Tag Archives: FTA

Japan Resources – No 168

Please click here CUJ-JR-168 for the latest issue of Consumer Union of Japan’s English newsletter, Japan Resources (PDF).

In this issue we share articles about our recent activities. During the summer, we started a campaign against artificial fragrances, an irritant for many as corporate profit comes before consumers’ concerns. On the international front, while Japan is trying to revive the controversial TPP agreement, it has also announced progress regarding the economic partnership with the European Union. It is hard not to reach the conclusion that Japan’s government is making a calculated choice to keep ignoring citizens and consumers.

We hope you will continue to stay updated with CUJ’s activities and news on our English website, and support our campaigns!

Contents:

From the Editors: Ignoring Consumers
Consumers in Japan and Europe want Guarantees for a Positive Trade Agreement
Campaign against Artificial Fragrances
GM Food Awareness Survey Conducted by Japan’s Consumer Affairs Agency
Newsflash: Nagoya Protocol Ratified
Event: International Film Festival on Organic Farming

Please download the attached PDF file or read it on our English website.

Will Japan and the U.S. Align on TPP Provisions That Harm Japanese Creators?

copyright-trap-action-3Guest post over at Electronic Frontier Foundation (EFF) about copyright issues and the Trans Pacific Partnership negotiations – did Japan move closer to the US positions during the recent Maui talks in July, 2015? Martin J. Frid, with Jeremy Malcolm, formerly at Consumers International:

Japan’s entry into the Trans-Pacific Partnership (TPP) will see a wide range of changes sweeping the economy and the community, in areas as diverse as food safety/food security, country of origin labeling rules, and copyright. As a staff member of Consumers Union of Japan, I am concerned about all of these issues—but I’m writing here about the copyright changes, which unlike in many other TPP countries have sparked national attention.

Copyright has been a sticking point for Japan in its trading relationship with the United States dating all the way back to 1945, when Japan was required to award the victors of the Second World War with 10 years of additional copyright protection. The U.S., Australia, and New Zealand are still benefiting from that even now, and Japan has asked for this to be rolled back in the TPP.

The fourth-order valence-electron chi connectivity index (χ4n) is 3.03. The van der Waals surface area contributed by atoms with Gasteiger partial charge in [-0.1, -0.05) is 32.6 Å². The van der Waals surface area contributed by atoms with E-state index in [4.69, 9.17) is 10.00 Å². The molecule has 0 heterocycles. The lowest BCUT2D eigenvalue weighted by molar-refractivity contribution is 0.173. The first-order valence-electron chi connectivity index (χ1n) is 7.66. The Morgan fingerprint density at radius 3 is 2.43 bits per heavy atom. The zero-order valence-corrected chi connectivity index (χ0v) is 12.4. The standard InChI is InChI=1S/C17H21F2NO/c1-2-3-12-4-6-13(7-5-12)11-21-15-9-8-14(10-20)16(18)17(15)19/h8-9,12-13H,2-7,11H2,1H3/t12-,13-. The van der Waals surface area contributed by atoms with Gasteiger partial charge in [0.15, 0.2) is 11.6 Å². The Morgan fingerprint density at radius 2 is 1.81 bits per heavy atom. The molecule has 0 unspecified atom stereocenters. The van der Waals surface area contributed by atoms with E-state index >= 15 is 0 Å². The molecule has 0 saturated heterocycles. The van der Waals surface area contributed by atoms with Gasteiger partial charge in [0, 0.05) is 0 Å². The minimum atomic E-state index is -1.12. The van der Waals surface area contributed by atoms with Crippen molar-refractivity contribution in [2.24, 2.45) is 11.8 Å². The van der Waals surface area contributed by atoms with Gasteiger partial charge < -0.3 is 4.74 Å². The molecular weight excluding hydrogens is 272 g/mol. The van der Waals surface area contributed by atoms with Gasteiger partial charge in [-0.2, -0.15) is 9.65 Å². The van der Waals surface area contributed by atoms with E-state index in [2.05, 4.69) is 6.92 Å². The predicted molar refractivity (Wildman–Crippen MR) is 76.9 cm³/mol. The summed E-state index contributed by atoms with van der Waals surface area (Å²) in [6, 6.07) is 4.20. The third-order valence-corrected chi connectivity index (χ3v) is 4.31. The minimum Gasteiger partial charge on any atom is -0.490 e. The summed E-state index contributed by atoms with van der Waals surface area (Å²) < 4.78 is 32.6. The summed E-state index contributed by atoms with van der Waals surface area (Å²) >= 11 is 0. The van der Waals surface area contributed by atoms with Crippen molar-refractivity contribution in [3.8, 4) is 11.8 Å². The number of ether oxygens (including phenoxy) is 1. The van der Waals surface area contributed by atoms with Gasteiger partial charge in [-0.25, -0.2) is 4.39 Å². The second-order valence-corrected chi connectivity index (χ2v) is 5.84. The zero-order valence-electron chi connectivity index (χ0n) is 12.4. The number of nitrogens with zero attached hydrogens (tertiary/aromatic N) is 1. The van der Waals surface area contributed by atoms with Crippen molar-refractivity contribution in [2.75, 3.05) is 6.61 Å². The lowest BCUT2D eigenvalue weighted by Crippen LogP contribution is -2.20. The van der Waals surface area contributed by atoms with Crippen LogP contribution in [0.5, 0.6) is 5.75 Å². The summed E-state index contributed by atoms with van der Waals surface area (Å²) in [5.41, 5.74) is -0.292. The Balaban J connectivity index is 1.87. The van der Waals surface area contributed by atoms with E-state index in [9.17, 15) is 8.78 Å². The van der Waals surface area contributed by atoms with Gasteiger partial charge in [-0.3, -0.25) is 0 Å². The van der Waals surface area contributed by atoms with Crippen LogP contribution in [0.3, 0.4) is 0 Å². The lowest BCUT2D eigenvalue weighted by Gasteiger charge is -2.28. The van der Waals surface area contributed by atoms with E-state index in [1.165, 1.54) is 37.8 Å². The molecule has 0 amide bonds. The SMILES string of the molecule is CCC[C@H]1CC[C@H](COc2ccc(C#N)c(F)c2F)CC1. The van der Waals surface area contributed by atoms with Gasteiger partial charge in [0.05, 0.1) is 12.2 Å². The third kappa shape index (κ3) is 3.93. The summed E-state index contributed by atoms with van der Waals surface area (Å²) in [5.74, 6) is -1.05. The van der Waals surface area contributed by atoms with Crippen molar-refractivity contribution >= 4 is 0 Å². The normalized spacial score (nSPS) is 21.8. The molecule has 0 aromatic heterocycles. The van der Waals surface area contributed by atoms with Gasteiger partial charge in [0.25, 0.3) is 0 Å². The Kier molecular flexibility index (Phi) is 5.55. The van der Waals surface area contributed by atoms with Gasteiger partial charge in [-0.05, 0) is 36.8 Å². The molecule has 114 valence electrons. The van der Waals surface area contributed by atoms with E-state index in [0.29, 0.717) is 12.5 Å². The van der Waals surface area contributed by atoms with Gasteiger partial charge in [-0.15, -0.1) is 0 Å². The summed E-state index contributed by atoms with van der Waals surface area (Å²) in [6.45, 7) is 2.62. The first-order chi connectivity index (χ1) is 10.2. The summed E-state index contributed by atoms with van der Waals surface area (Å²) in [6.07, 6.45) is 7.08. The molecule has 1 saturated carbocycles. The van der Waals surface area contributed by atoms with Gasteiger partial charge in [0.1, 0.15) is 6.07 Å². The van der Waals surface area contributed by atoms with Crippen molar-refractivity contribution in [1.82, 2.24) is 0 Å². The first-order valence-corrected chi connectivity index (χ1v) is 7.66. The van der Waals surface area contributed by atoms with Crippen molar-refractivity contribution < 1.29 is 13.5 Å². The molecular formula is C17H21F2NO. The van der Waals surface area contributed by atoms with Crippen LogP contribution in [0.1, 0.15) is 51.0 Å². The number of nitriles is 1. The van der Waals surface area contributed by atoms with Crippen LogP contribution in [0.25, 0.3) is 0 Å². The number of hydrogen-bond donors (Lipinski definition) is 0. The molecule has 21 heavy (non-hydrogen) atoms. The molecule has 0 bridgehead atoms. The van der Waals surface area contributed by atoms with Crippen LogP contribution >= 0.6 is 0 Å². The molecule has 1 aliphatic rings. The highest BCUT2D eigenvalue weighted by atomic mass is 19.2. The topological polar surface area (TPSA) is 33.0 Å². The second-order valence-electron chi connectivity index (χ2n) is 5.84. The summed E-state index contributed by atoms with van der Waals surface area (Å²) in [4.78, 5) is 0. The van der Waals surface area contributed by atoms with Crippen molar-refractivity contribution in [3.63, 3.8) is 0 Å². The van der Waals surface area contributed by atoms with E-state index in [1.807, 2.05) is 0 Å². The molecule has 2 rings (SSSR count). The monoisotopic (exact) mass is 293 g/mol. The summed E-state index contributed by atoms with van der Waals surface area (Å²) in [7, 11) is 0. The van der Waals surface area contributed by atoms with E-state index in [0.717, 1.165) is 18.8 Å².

But the U.S. negotiators are demanding the opposite: like five other TPP countries, Japan is being asked to extend its copyright term by another 20 years, from life of the author plus 50 years as the Berne Convention requires, to life plus 70 years, and even longer for corporate-owned works. This is a proposal that Japan has considered repeatedly and rejected on the grounds that it would not benefit Japanese creators. Yet the U.S. will not take no for an answer.

In addition, Japan is being asked to adopt stricter copyright enforcement rules, including sky-high statutory damages awards, and the ability for police to take criminal action against alleged copyright infringers, even if the copyright owner does not file a complaint.

Japanese Creative Sector Speaks Out

The Japan Playwrights Association, the Japan Theatrical Producers Association, and the Japan Theatre Arts Association jointly issued an appeal, opposing the Japanese government’s participation in the TPP negotiations. Their appeal expresses strong concern that controversial issues on intellectual property rights are negotiated without any prior public debate in Japan.

Read the rest at EFF

Why Are Consumers Opposing TPP?

The Problems of the Trans-Pacific Partnership (TPP) Agreement

Yamaura Yasuaki
Secretary General of Consumers Union of Japan
November 3, 2010

(1) The Problems of FTA/EPA

Currently, the participation in TPP is a very large political issue for Japan. We regard TPP as simply a part of the Free Trade Agreements (FTA) that have come into effect since May, 2006. The ideal way forward for FTAs is what must be discussed prior to any decision about whether joining TPP is the right path for Japan or not.

Though the government notes that they regard the WTO rules as the basis of Japan’s trading policies, in fact, they negotiated Free Trade Agreements and Economic Partnership Agreements (EPA) with 12 nations since the first agreement with Singapore in 2002. Moreover, they consider FTA/EPA to be important in the new growth strategy, which attempts structural reform, as well as economic restoration nationwide.